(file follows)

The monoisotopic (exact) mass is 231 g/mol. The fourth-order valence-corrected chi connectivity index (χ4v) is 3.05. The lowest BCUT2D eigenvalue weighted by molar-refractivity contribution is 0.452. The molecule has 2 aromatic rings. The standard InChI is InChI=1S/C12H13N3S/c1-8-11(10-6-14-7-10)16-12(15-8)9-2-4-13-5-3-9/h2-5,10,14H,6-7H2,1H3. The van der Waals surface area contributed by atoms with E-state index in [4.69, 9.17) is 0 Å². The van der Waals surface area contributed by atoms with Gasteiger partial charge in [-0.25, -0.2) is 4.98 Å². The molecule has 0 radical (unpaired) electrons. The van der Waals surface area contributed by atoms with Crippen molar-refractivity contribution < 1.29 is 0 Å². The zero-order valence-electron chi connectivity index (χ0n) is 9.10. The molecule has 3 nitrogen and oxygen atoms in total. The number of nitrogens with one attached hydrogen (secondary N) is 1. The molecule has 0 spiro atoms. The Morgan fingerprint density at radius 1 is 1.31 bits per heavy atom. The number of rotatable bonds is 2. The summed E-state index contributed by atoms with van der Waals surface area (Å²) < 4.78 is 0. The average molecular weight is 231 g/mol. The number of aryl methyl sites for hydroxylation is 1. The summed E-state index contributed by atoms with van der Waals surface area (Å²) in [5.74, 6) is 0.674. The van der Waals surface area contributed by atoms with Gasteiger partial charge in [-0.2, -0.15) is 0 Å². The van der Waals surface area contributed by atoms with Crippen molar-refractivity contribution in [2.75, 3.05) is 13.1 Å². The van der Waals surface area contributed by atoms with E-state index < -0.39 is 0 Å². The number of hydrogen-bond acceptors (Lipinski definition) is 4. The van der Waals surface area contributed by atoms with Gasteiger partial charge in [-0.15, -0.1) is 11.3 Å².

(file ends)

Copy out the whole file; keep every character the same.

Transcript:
The monoisotopic (exact) mass is 231 g/mol. The fourth-order valence-corrected chi connectivity index (χ4v) is 3.05. The lowest BCUT2D eigenvalue weighted by molar-refractivity contribution is 0.452. The molecule has 2 aromatic rings. The standard InChI is InChI=1S/C12H13N3S/c1-8-11(10-6-14-7-10)16-12(15-8)9-2-4-13-5-3-9/h2-5,10,14H,6-7H2,1H3. The van der Waals surface area contributed by atoms with E-state index in [4.69, 9.17) is 0 Å². The van der Waals surface area contributed by atoms with Gasteiger partial charge in [-0.25, -0.2) is 4.98 Å². The molecule has 0 radical (unpaired) electrons. The van der Waals surface area contributed by atoms with Crippen molar-refractivity contribution < 1.29 is 0 Å². The zero-order valence-electron chi connectivity index (χ0n) is 9.10. The molecule has 3 nitrogen and oxygen atoms in total. The number of nitrogens with one attached hydrogen (secondary N) is 1. The molecule has 0 spiro atoms. The Morgan fingerprint density at radius 1 is 1.31 bits per heavy atom. The number of rotatable bonds is 2. The summed E-state index contributed by atoms with van der Waals surface area (Å²) < 4.78 is 0. The average molecular weight is 231 g/mol. The number of aryl methyl sites for hydroxylation is 1. The summed E-state index contributed by atoms with van der Waals surface area (Å²) in [5.74, 6) is 0.674. The van der Waals surface area contributed by atoms with Gasteiger partial charge in [-0.2, -0.15) is 0 Å². The van der Waals surface area contributed by atoms with Crippen molar-refractivity contribution in [2.75, 3.05) is 13.1 Å². The van der Waals surface area contributed by atoms with E-state index < -0.39 is 0 Å². The number of hydrogen-bond acceptors (Lipinski definition) is 4. The van der Waals surface area contributed by atoms with Gasteiger partial charge in [-0.15, -0.1) is 11.3 Å².